WANT to see what cabin crew look like out of uniform? Go to your local cinema to see Pedro Almodovar's I'm So Excited. When I went in London at least three quarters of the audience was clearly crew. Leggy girls with deep tans and their hair down? Crew. Buff guys with tight t-shirts and very short hair? Crew.
As Winston Churchill famously said, 'Now this is not the end. It is not even the beginning of the end, but it is, perhaps, the end of the beginning.' We may well be 'at the end of the beginning' of of a period of change in publishing trends. Amazon et al have now made their mark in the direct publishing world, and if they haven't yet caused the industry to sit up and take note, they surely soon will.
If tweeting or blogging on fan fiction sites isn't your thing and you prefer the traditional medium of a book, you no longer need to wait for a contract from a traditional publisher to get your work out there thanks to ebook retailers like Amazon and Kobo who offer self-publishing platforms.
Children are growing up entirely computer literate, which will be beneficial in our modern, digital world, but really, why do eight year olds need smart phones? Children should spend their youth discovering the world first hand, exploring what is around them, and not doing it through a screen.
As a lifelong lover of traditional storytelling, its easy to get sniffy about digital wanting to rewrite the rulebook, but the fact of the matter is that a richer, more immersive way to enjoy stories is, without a doubt, waiting for us somewhere down this long and winding road.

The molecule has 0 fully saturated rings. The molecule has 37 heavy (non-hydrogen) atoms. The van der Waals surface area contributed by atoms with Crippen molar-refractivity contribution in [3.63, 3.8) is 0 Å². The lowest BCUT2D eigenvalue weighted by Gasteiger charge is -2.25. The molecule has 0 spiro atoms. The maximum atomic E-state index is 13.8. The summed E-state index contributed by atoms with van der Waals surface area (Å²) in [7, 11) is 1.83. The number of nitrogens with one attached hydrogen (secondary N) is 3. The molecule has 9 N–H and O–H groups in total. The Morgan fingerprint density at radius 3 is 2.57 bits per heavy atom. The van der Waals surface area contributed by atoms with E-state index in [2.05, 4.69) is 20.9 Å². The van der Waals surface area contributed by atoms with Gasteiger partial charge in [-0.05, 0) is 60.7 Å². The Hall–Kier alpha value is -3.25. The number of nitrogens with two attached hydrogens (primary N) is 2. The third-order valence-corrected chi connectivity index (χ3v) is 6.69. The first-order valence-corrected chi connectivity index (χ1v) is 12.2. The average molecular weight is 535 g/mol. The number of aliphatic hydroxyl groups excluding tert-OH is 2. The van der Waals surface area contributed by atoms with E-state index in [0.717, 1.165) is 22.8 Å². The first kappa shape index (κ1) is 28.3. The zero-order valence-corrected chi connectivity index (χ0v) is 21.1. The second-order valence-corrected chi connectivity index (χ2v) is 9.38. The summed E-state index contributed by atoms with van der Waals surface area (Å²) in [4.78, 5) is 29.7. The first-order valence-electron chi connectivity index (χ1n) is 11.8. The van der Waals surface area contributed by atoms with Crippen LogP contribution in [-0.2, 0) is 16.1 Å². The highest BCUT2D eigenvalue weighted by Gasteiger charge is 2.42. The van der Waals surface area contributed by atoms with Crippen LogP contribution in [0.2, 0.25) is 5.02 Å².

On the surface, The Prince of Naples is a simple David and Goliath story of a boy who seeks revenge on a power much greater than he is (which is always exciting in itself) but on a deeper level it's a picture of inside the mind of a child forced by tragedy to grow up too fast.
I still remember the first book I read and disliked. It was Alice in Wonderland; I found it boring. I also remember the first book I read, liked and ...
I don't have anything against Peppa Pig, and I'm pretty much in love with Batman, but this is mental right? I'm not going to launch mind-numbingly into a "kid's today" tirade, but seriously, they are more tablet friendly than I am, and I work in digital.
The problem is that Ed has just admitted that he is putting money into the coffers of Amazon - a company identified as a legal tax avoider and which many members of his party (and others) have promised to boycott.
My writing tips were facetious reflections of the kind of 'inspirational' guff that's very hard to avoid on the Internet, and for which I've coined the term Unspirational Quotes.
Dr. Eben Alexander - who has worked at some of the most prestigious US medical institutions - has spoken of the need for a different "picture of reality" after he nearly died during a seven-day coma. His book "Proof of Heaven" has just been published.
Girls creator Lena Dunham signs book deal worth more than $3.5m. The headlines screamed, going onto elaborate how this 26-year-old filmmaker will deliver an advice book on essays about sex, mortality and food for Random House.
If your own tastes run more to Henry James than E L James, you will find all this talk of tribes to be very far from your own understanding of the value of literature. If so, it's not all bad news.
Today at a speech to Frankfurt Book Fair I issued a stark warning to libraries and the publishing industry, telling them that they risk losing entire generations of readers to film and social media by limiting the use of ebooks in libraries
Set in today's Northern Ireland, Popular follows the story of four privileged Belfast teens with more money than sense as they each learn a bit more about each other and their own lives.
I am in my late teens and I am dyslexic. When I was 10 years old I struggled to read and hated the books we studied in class as they were all so boring, but I loved the books my mum read to me and soon figured out that if I could read well enough I could read whatever I liked. Now I have a library of over 400 books on my iPod and read for an average of fourteen hours a week.